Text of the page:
Mathematical notation


Mathematical notation consists of using symbols for representing operations, unspecified numbers, relations and any other mathematical objects, and assembling them into expressions and formulas. Mathematical notation is widely used in mathematics, science, and engineering for representing complex concepts and properties in a concise, unambiguous and accurate way.

For example, Einstein's equation is the quantitative representation in mathematical notation of the mass–energy equivalence.

Mathematical notation was first introduced by François Viète at the end of the 16th century, and largely expanded during the 17th and 18th century by René Descartes, Isaac Newton, Gottfried Wilhelm Leibniz, and overall Leonhard Euler.


The use of many symbols is the basis of mathematical notation. They play a similar role as words in natural languages. They may play different roles in mathematical notation similarly as verbs, adjective and nouns play different roles in a sentence.

Letters as symbolsEdit

Letters are typically used for naming—in mathematical jargon, one says representingmathematical objects. This is typically the Latin and Greek alphabets that are used, but some letters of Hebrew alphabet   are sometimes used. Uppercase and lowercase letters are considered as different symbols. For Latin alphabet, different typefaces provide also different symbols. For example,   and   could theoretically appear in the same mathematical text with six different meanings. Normally, roman upright typeface is not used for symbols, except for symbols that are formed of several letters, such as the symbol " " of the sine function.

In order to have more symbols, and for allowing related mathematical objects to be represented by related symbols, diacritics, subscripts and superscripts are often used. For example,   may denote the Fourier transform of the derivative of a function called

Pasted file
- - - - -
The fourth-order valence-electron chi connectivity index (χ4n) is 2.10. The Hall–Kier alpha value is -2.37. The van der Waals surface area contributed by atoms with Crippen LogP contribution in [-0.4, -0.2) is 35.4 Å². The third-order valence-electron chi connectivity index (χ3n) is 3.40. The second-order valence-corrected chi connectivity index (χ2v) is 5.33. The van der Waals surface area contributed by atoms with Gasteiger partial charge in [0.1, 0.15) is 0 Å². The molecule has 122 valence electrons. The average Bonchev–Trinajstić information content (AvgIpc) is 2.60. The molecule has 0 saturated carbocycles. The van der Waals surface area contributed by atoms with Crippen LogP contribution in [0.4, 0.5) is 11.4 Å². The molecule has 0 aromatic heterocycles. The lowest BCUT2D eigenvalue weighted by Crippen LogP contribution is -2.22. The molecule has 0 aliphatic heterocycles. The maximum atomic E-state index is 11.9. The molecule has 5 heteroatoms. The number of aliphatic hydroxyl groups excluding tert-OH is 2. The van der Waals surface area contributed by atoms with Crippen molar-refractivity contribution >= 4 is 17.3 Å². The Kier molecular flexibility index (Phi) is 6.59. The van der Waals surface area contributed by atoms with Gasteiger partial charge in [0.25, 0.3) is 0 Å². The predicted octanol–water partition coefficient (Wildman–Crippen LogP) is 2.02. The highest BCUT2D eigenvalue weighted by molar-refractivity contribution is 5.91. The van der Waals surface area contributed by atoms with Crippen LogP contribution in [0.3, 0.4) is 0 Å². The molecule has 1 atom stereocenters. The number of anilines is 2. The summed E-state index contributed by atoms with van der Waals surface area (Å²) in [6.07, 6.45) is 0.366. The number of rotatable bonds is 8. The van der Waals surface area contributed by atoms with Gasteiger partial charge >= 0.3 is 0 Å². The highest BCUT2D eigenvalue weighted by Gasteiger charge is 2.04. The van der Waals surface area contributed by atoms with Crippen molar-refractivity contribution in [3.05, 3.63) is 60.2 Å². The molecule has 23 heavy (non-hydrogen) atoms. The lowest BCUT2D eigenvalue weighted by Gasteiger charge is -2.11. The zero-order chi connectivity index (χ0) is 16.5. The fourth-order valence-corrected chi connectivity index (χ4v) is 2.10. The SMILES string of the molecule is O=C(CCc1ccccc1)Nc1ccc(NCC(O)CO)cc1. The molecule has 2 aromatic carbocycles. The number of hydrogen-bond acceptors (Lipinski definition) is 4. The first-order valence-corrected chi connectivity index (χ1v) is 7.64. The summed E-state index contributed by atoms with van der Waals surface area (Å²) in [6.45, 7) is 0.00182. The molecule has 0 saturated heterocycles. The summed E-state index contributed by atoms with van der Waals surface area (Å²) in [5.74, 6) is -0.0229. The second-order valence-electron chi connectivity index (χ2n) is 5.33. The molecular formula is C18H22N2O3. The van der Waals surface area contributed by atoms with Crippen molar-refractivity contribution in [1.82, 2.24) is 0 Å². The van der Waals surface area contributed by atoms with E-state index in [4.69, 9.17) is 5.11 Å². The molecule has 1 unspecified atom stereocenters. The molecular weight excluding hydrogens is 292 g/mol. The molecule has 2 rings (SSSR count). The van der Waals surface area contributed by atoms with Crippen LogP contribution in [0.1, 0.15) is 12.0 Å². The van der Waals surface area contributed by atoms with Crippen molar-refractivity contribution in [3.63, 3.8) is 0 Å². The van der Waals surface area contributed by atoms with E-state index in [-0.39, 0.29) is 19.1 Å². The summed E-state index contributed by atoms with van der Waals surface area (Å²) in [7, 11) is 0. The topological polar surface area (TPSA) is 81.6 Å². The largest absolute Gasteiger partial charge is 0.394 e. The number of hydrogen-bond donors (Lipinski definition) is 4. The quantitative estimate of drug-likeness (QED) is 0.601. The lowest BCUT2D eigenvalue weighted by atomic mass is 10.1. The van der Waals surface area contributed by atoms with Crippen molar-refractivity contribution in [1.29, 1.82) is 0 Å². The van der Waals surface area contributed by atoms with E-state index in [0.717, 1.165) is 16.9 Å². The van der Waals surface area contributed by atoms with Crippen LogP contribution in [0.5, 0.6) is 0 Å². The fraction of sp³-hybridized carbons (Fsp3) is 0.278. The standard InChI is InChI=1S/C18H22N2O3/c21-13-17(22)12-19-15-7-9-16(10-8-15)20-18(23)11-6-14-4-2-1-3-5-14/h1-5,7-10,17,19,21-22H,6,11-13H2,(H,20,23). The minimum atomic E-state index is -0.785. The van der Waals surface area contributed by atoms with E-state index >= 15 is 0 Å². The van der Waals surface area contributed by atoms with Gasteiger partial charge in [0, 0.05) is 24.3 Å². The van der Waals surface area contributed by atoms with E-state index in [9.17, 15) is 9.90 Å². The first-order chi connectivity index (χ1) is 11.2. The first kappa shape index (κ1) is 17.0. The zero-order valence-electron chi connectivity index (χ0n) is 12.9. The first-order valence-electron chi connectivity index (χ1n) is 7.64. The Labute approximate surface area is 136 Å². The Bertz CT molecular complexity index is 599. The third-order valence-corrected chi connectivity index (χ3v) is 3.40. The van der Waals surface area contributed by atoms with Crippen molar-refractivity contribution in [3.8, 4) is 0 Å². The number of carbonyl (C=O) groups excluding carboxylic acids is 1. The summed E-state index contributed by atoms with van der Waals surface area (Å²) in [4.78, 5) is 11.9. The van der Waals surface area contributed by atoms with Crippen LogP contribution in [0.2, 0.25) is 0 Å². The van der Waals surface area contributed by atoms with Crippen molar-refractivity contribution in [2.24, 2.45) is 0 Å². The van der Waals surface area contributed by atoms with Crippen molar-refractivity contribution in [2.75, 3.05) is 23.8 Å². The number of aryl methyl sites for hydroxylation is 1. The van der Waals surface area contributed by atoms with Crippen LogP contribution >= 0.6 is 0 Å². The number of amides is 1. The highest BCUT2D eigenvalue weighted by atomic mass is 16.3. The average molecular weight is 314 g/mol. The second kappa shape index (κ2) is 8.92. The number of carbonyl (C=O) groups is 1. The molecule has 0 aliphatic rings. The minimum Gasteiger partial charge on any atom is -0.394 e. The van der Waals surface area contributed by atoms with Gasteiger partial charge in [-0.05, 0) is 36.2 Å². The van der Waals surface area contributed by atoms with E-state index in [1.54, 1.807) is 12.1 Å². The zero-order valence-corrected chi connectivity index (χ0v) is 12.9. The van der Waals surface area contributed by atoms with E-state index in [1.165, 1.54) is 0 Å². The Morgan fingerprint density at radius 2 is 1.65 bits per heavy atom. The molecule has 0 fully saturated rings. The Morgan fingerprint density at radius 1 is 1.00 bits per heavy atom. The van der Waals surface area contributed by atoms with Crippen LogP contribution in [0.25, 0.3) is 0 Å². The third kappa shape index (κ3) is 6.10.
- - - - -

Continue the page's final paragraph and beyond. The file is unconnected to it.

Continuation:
Other symbolsEdit

Symbols are not only used for naming mathematical objects. They can be used for operations   for relations   for logical connectives   for quantifiers   and for other purposes.

Some symbols are similar to Latin or Greek letters, some are obtained by deforming letters, some are traditional typographic symbols, but many have been specially designed for mathematics.


An expression is a finite combination of symbols that is well-formed according to rules that depend on the context. In general, an expression denotes or names a mathematical object, and plays therefore in the language of mathematics the role of a noun phrase in the natural language.

An expression contains often some operators, and may therefore be evaluated by the action of the operators in it. For example,   is an expression in which the operator   can be evaluated for giving the result   So,   and   are two different expressions that represent the same number. This is the meaning of the equality  

A more complicated example is given by the expression  that can be evaluated to   Although the resulting expression contains the operators of division, subtraction and exponentiation, it cannot be evaluated further because a and b denote unspecified numbers.



It is believed that a mathematical notation to represent counting was first developed at least 50,000 years ago[1]—early mathematical ideas such as finger counting[2] have also been represented by collections of rocks, sticks, bone, clay, stone, wood carvings, and knotted ropes. The tally stick is a way of counting dating back to the Upper Paleolithic. Perhaps the oldest known mathematical texts are those of ancient Sumer. The Census Quipu of the Andes and the Ishango Bone from Africa both used the tally mark method of accounting for numerical concepts.

The development of zero as a number is one of the most important developments in early mathematics. It was used as a placeholder by the Babylonians and Greek Egyptians, and then as an integer by the Mayans, Indians and Arabs (see the history of zero for more information).

Geometry becomes analyticEdit

The earliest mathematical viewpoints in geometry did not lend themselves well to counting. The natural numbers, their relationship to fractions, and the identification of continuous quantities actually took millennia to take form, and even longer to allow for the development of notation.